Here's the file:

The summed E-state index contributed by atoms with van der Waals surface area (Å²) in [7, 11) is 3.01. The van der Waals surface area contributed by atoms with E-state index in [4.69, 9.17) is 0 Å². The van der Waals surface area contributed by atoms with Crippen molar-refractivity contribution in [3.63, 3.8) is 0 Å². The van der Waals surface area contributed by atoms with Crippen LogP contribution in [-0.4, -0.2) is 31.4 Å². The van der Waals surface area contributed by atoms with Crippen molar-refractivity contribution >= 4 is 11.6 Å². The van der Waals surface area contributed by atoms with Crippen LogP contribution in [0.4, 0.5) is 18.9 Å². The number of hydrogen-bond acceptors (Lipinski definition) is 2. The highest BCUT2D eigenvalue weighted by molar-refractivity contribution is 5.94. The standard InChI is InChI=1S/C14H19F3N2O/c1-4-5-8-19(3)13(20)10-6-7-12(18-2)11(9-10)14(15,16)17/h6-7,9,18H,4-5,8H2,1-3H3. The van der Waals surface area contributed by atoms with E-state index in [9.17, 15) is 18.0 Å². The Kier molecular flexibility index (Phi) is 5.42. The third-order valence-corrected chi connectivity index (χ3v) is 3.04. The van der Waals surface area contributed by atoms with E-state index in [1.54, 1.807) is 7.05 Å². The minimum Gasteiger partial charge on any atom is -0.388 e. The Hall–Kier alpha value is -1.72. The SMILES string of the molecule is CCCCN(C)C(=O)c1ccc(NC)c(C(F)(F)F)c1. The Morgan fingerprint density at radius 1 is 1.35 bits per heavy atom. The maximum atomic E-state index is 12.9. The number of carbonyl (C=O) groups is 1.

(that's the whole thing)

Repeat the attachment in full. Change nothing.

The summed E-state index contributed by atoms with van der Waals surface area (Å²) in [7, 11) is 3.01. The van der Waals surface area contributed by atoms with E-state index in [4.69, 9.17) is 0 Å². The van der Waals surface area contributed by atoms with Crippen molar-refractivity contribution in [3.63, 3.8) is 0 Å². The van der Waals surface area contributed by atoms with Crippen LogP contribution in [-0.4, -0.2) is 31.4 Å². The van der Waals surface area contributed by atoms with Crippen molar-refractivity contribution >= 4 is 11.6 Å². The van der Waals surface area contributed by atoms with Crippen LogP contribution in [0.4, 0.5) is 18.9 Å². The number of hydrogen-bond acceptors (Lipinski definition) is 2. The highest BCUT2D eigenvalue weighted by molar-refractivity contribution is 5.94. The standard InChI is InChI=1S/C14H19F3N2O/c1-4-5-8-19(3)13(20)10-6-7-12(18-2)11(9-10)14(15,16)17/h6-7,9,18H,4-5,8H2,1-3H3. The van der Waals surface area contributed by atoms with E-state index in [9.17, 15) is 18.0 Å². The Kier molecular flexibility index (Phi) is 5.42. The third-order valence-corrected chi connectivity index (χ3v) is 3.04. The van der Waals surface area contributed by atoms with E-state index in [1.54, 1.807) is 7.05 Å². The minimum Gasteiger partial charge on any atom is -0.388 e. The Hall–Kier alpha value is -1.72. The SMILES string of the molecule is CCCCN(C)C(=O)c1ccc(NC)c(C(F)(F)F)c1. The Morgan fingerprint density at radius 1 is 1.35 bits per heavy atom. The maximum atomic E-state index is 12.9. The number of carbonyl (C=O) groups is 1.